Barron''s interviews James Turk about gold and mentions ESF

Section:

10:58p ET Sunday, September 8, 2002

Dear Friend of GATA and Gold:

The BBC reports (see below) that the Japanese
government is planning to intervene openly
in the country's stock market to prop up prices.

Before Americans snicker too much at this,
remember that open intervention by the
government is at least more honest that the
surreptitious government intervention in the
markets that occurs in the United States, which,
when it happens elsewhere, the United States
has the nerve to denounce as "crony capitalism."

CHRIS POWELL, Secretary/Treasurer
Gold Anti-Trust Action Committee Inc.

* * *

Japan considering stock boost

http://news.bbc.co.uk/2/hi/business/2244907.stm

The Japanese prime minister, Junichiro Koizumi,
is planning to invest three trillion yen (15 billion)
of public money into the country's struggling stock
market, according to reports.

Japanese news agencies reported on Sunday that the
prime minister had bowed to pressure from his ruling
party, who are calling for contributions to save the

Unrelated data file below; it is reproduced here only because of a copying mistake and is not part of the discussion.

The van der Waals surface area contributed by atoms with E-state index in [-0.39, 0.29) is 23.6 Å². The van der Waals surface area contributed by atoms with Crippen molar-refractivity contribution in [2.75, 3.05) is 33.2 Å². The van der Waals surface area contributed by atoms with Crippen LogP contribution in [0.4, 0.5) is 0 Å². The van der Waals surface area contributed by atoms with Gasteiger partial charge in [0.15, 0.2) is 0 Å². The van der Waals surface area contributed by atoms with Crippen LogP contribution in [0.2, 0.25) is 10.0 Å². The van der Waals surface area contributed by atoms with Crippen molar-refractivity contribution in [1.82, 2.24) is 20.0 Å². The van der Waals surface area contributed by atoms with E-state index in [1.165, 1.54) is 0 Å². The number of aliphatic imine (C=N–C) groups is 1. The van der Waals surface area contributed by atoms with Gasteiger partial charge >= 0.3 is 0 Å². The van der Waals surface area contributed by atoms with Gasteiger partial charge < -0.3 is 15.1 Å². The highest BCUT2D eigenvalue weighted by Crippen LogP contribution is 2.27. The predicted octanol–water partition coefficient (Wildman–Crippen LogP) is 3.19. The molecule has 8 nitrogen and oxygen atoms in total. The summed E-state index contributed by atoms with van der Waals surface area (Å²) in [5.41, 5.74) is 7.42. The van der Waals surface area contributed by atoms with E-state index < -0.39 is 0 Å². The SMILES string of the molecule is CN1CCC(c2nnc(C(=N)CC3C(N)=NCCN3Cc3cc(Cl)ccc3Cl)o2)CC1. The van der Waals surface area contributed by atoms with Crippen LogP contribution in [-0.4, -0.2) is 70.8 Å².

market from collapse.

The Japanese stock market, the Nikkei, hit a 19-year
low last week. It has sparked a number of calls for
emergency steps to combat deflation.

The Kyodo news agency said the government would
invest the money in exchange-traded funds (ETFs).
These are considered less risky than ordinary shares
because they invest in a variety of shares across a
sector or an index.

The news follows reports from the ruling coalition
parties on Friday that they would put together an
anti-deflation package within the next few days.
The proposals are to be put to the prime minister
before he leaves Tokyo for a visit to the United
States on Monday.

When the prime minister came into office last April,
he warned that the economic recession would worsen
and called for patience and sacrifice. But reports
suggest members of the ruling Liberal Democratic
Party (LDP) have now said the leader's prudence
was limiting the country's options. Japan has one of
the highest levels of public debt among industrial
nations, amounting to about 140 percent of gross
domestic product. The prime minister has
pledged to cut taxes by three trillion yen next year
to encourage firms to start spending again and boost
the economy.